The content from the BBC Worldwide will be available in South Africa and the other 35 African countries in which Showmax operates that in Africa now resorts under MultiChoice's DStv Digital division.

BBC Worldwide announced the Showmax deal at TV market MIPCOM 2017 that includes a mixed-genre package of more than 150 hours of content ranging from natural history and drama to factual entertainment programming.

"I am delighted that Showmax subscribers across the African continent will soon have access to some of the most loved and much talked about shows from the BBC and leading UK independents through this new agreement," says Joel Churcher, vice president and general manager for Africa.

"BBC Worldwide has a deep catalogue of premium content which we can offer across all platforms to ensure African audiences can view our world class content whenever and wherever they choose."

Chris Savides, the head of Showmax Africa says "BBC shows are a cornerstone of our content lineup and have played a major part in propelling Showmax from a standing start two years ago to one of the most popular internet TV services in Africa".

"We're looking forward to adding even more BBC content in the future".

BBC Worldwide shows that will become available on Showmax include:

Planet Earth II
The updated natural history series shown earlier this year on BBC Earth (DStv 174). Travelling through jungles, deserts, mountains, islands, grasslands and cities, this series explores the unique characteristics of Earth's most iconic habitats and the extraordinary ways animals survive within them.

Call the Midwife seasons 4 - 6
The triumphs and tribulations of the nurses and nuns from the Nonnatus House convent as they work in the poverty-stricken East End of London.

The Durrell’s seasons 1 & 2
The adventures of the eccentric Durrell family as they embrace life on a gorgeous Greek island of Corfu in the 1930’s. Based on Gerald Durrell’s much-loved Corfu trilogy, the series sees widow Louisa Durrell and the family adjust to their new life, face a whole new set of challenges and meet new friends, rivals, lovers and animals.

The Collection 
A tale of secrets, lies and high fashion from writer Oliver Goldstick (Desperate Housewives). Set in 1947, the series tracks a pivotal moment in France’s history when fashion became a vehicle for transformation and reinvention.

Special Forces: Ultimate Hell Week seasons 1 & 2
In this action-packed series, 29 super fit men and women take on the challenge of their lives when they have to endure 12 days straight of physical and mental endurance, masterminded by some of the world’s toughest special forces operatives, to discover who can survive and ultimately win. 
The second season was filmed in South Africa.

Netflix reveals the top 5 most watched shows on Netflix in South Africa; says it's open to do and take local South African stories to a global audience in the near future.

Netflix has revealed the most watched shows in South Africa and the type of programming that South African Netflix subscribers simply can't get enough of.

Netflix spoke to South Africa media and answered questions from the press at its first Netflix House SA media event in a lux high street Fresnaye mansion in Cape Town this week to showcase and preview it's existing and upcoming content and to hear from the press what they need.

Netflix's roundtable session with the press in South Africa sent a strong and clear signal to the media and the country's TV industry that Netflix  - with its big billboard at the OR Tambo airport in Johannesburg - has arrived in full force and means business in its push into Africa, starting from the continent's southern most nation.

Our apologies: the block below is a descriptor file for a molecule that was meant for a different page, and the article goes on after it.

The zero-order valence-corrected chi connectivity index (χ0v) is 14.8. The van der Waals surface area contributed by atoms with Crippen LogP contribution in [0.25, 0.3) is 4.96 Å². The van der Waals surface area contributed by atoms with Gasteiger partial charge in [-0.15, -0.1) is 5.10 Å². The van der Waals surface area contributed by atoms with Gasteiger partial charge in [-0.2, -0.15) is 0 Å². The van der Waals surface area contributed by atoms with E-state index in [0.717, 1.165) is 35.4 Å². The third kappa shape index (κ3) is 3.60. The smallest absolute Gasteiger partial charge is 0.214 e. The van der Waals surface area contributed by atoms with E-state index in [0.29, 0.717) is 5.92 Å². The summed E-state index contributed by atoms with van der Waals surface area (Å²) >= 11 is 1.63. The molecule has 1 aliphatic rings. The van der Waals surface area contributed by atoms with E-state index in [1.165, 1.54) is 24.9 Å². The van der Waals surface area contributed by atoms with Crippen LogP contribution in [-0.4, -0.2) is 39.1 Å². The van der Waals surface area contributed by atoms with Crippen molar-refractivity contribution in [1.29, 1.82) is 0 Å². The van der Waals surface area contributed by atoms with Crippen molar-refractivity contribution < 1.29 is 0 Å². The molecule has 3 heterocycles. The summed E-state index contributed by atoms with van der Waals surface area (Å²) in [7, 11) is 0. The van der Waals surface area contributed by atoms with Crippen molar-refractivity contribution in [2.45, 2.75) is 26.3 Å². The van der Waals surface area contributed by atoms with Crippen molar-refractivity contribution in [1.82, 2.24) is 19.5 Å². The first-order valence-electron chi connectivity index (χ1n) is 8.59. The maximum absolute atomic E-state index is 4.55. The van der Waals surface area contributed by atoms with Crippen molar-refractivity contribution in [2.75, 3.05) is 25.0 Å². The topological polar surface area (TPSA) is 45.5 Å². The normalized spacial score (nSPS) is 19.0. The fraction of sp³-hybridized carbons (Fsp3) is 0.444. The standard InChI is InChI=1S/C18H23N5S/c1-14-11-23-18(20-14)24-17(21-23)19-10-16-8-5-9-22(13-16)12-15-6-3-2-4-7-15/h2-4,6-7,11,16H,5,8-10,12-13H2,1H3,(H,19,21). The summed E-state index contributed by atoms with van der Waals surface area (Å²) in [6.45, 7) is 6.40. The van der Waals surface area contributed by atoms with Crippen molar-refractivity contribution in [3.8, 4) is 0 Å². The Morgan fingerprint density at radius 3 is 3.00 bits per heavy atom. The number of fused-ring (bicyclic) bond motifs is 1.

Netflix for the first time revealed the shows that are most watched on Netflix in South Africa, with South African subscribers who are actually very informed and clued up as to what is available on Netflix and watching it.

Yenia Zaba, the Netflix manager for media relations for Europe and Africa, said South Africans love action programming that feature strongly in Netflix South Africa's top 5 list.

"It's a lot of action stuff - Mindhunter - it was just released. Narcos is very big here in South Africa; Star Trek: Discovery is very big here and the Marvel shows [Iron FistThe Defenders] are indeed very big here, as well as Designated Survivor and Shooter".

"Today, compared to a year and a half ago when we launched in South Africa, the Netflix catalogue of titles has tripled in size and we're literally adding shows on a daily basis".

Since Netflix launched, Netflix has been able to gather more and more viewing data and we've been observing certain behavioural data.

"We know that you're in South Africa for instance and we know what you watch. We don't know if you're male or female, your age - none of that."

"But we have observed certain things. The first thing that happens when we launched Netflix in a certain country was binge watching. It's a very basic one, but it couldn't happen before."

"Binge racing on the other hand is when you finish an entire season within the first 24 hours of launching that season."

"And obviously early adopters are the first ones to do that and we think that South Africa is eventually going to be way up there when it comes to binge racing. South Africans are absolutely crazy about Stranger Things."

Netflix open to SA productions in future
Netflix said it will very likely do content production deals in the future with South African producers.

"We have a pretty strong content team that is travelling to every country to talk to local producers. I do know that we're talking to South African producers."

"We want stories. It doesn't matter where they come from, we just want really good stories. Sometimes the stories are co-productions, sometimes they're in several languages."

"We're very lucky that we have 190 countries to put your local story all the way out there. If we produce something, it's never going to be meant just for that one country because it's not worth it for us. We want to tell global stories," says Yenia Zaba.